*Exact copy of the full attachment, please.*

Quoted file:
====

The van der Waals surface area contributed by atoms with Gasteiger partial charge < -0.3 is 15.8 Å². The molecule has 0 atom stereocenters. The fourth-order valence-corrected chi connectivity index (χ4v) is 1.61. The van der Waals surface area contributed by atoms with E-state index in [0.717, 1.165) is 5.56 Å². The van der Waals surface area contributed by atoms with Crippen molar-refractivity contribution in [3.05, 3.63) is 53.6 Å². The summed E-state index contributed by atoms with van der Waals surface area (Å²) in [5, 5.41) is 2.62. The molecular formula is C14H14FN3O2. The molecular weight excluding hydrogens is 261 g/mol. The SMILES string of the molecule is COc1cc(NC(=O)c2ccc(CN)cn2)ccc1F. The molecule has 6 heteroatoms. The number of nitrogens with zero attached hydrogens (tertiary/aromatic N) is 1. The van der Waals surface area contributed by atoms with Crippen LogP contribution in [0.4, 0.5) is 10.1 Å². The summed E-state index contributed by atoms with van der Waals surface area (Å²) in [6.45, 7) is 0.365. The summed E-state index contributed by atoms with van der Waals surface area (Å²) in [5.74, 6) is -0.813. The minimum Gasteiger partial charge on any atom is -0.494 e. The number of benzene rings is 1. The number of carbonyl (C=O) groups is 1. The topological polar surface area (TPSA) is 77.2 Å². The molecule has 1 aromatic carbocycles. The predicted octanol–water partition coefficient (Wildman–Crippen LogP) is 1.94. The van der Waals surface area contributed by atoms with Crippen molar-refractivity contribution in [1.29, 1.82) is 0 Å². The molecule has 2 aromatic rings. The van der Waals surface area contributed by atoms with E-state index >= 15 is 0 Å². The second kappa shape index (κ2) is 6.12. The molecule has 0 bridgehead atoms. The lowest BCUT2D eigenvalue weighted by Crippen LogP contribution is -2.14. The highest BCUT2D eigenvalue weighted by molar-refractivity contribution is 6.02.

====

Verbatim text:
The van der Waals surface area contributed by atoms with Gasteiger partial charge < -0.3 is 15.8 Å². The molecule has 0 atom stereocenters. The fourth-order valence-corrected chi connectivity index (χ4v) is 1.61. The van der Waals surface area contributed by atoms with E-state index in [0.717, 1.165) is 5.56 Å². The van der Waals surface area contributed by atoms with Crippen molar-refractivity contribution in [3.05, 3.63) is 53.6 Å². The summed E-state index contributed by atoms with van der Waals surface area (Å²) in [5, 5.41) is 2.62. The molecular formula is C14H14FN3O2. The molecular weight excluding hydrogens is 261 g/mol. The SMILES string of the molecule is COc1cc(NC(=O)c2ccc(CN)cn2)ccc1F. The molecule has 6 heteroatoms. The number of nitrogens with zero attached hydrogens (tertiary/aromatic N) is 1. The van der Waals surface area contributed by atoms with Crippen LogP contribution in [0.4, 0.5) is 10.1 Å². The summed E-state index contributed by atoms with van der Waals surface area (Å²) in [6.45, 7) is 0.365. The summed E-state index contributed by atoms with van der Waals surface area (Å²) in [5.74, 6) is -0.813. The minimum Gasteiger partial charge on any atom is -0.494 e. The number of benzene rings is 1. The number of carbonyl (C=O) groups is 1. The topological polar surface area (TPSA) is 77.2 Å². The molecule has 1 aromatic carbocycles. The predicted octanol–water partition coefficient (Wildman–Crippen LogP) is 1.94. The van der Waals surface area contributed by atoms with Crippen molar-refractivity contribution in [1.29, 1.82) is 0 Å². The molecule has 2 aromatic rings. The van der Waals surface area contributed by atoms with E-state index >= 15 is 0 Å². The second kappa shape index (κ2) is 6.12. The molecule has 0 bridgehead atoms. The lowest BCUT2D eigenvalue weighted by Crippen LogP contribution is -2.14. The highest BCUT2D eigenvalue weighted by molar-refractivity contribution is 6.02.